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I'm having a debate with a friend and to my surprise a Google search on this question didn't provide any answers.

In short which of the two sentences is correct?

"I will speed passed the police officer"

or

"I will speed past the police officer"

My own impression is that "passed" is correct because it means to move in front of someone. But the fact that it only sounds right in the past tense, even though we are talking future tense has me suspicious. I suppose the third option is "speed pass" but that just sounds awkward and wrong.

Any help is appreciated but please try to cite sources, we already have plenty of opinions and dictionary definitions, but no solid arguments or references to settle this debate.

The proposed duplicate does a good job, however it lacks a reference that would explain why one must use "past" when used as a preposition and "passed" when used as a verb. The inclusion of such a reference would satisfy this questiona s well.

closed as off-topic by Kate Bunting, KarlG, Edwin Ashworth, Nigel J, lbf Apr 26 '18 at 1:10

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    Are our references allowed to be dictionary definitions? – origimbo Apr 25 '18 at 15:45
  • Possible duplicate of "Past" or "passed"? – Kate Bunting Apr 25 '18 at 15:51
  • @KateBunting Isn't this the complementary question where past is acting as a preposition rather than an adverb? Although the final answer is the same. – origimbo Apr 25 '18 at 15:52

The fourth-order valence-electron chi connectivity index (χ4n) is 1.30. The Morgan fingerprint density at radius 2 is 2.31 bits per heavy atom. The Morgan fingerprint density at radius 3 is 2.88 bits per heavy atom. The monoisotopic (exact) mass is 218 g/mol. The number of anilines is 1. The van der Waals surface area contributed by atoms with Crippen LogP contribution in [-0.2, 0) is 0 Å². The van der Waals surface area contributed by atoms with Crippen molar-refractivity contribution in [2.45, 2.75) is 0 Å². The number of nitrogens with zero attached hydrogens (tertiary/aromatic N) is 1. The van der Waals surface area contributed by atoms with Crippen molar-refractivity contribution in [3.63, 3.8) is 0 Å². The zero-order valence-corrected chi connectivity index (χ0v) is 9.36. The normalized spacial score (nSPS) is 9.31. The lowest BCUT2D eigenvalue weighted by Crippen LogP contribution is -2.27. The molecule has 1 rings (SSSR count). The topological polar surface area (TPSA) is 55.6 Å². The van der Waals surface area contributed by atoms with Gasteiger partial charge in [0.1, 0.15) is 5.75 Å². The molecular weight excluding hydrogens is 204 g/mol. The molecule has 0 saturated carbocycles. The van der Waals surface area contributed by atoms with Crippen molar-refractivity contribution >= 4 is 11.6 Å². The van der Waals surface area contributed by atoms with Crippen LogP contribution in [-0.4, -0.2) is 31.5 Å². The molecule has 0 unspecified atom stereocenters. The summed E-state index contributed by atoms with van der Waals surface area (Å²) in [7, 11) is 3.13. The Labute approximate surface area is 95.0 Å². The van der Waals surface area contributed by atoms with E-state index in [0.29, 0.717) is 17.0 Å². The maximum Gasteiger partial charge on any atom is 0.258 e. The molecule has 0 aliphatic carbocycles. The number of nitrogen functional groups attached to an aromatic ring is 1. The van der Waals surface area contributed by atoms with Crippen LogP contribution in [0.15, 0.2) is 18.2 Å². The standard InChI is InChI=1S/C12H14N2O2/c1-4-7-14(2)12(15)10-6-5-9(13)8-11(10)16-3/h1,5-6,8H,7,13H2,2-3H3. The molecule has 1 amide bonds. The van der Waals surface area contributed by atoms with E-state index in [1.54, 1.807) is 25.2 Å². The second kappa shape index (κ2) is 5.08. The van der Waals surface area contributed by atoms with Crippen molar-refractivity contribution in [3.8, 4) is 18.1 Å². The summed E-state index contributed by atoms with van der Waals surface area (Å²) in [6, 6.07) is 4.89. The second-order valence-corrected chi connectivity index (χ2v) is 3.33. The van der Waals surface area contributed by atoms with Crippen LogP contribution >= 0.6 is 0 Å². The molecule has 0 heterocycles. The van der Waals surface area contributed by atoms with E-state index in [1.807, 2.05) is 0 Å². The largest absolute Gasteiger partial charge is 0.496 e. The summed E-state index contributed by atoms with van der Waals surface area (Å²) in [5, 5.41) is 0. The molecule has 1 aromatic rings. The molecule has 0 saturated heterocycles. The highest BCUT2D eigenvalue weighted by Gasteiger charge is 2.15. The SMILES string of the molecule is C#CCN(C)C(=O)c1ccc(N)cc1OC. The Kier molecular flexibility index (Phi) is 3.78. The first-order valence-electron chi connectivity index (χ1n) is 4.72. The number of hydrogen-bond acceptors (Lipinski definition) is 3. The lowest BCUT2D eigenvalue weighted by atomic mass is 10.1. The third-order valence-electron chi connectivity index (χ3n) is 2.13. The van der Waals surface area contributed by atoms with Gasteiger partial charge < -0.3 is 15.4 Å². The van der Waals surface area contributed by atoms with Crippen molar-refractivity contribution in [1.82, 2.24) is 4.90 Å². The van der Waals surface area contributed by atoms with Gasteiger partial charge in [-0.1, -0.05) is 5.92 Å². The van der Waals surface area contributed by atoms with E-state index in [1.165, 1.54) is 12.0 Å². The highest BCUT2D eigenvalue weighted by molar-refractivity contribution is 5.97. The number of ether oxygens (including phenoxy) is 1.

• @origimbo Sure as long as it makes a solid case. – Jeffrey Phillips Freeman Apr 25 '18 at 15:52
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    @user9825893y50932 "you used the wrong word!"... "But the two words sound exactly the same!"... "Yea but I know which one you used, I know you." – Jeffrey Phillips Freeman Apr 25 '18 at 17:16
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Let's take your sentence and rewrite it for the time before you reach the policeman. Hopefully you'll agree that the following works:

I will speed toward the police officer

and that "toward" is playing the same role as you want "passed/past" to. Now look up toward in your favourite dictionary, e.g. dictionary.com. In one of the early entries you will see something like

preposition, Also, towards

1. in the direction of: to walk toward the river.

So, we want a preposition.

Now let's check pass, passed and past in our dictionary. We see for pass

verb (used with object)

verb (used without object)

noun

for passed

adjective

and finally for past

adjective

noun

adverb

preposition

So, the winner is the only preposition, i.e. past.

  • Thanks, I think that satisfies the need for a solid reference and explanation. Ill accept – Jeffrey Phillips Freeman Apr 25 '18 at 16:10
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I will speed past the cop. 'will speed' - is the verb phrase. 'past' - is an adverb meaning - 'to pass from one side to another'

How will you speed? quickly? slowly? or past?

'to pass-passed' is a verb. You have finished the verb phrase with 'speed'. The next item is an adverb. 'past'(adverb, adjective, preposition) and 'passed'(past tense of to pass) are two words that are often mistaken. (Notice in past tense, 'past' is an adjective describing tense). If you look in a dictionary you will find many examples. I hope that clears up the argument.

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    past the cop is a prepositional phrase. – KarlG Apr 25 '18 at 16:13
  • Yes, you're right, at least it isn't a verb. ;-) – Vero Apr 25 '18 at 17:10

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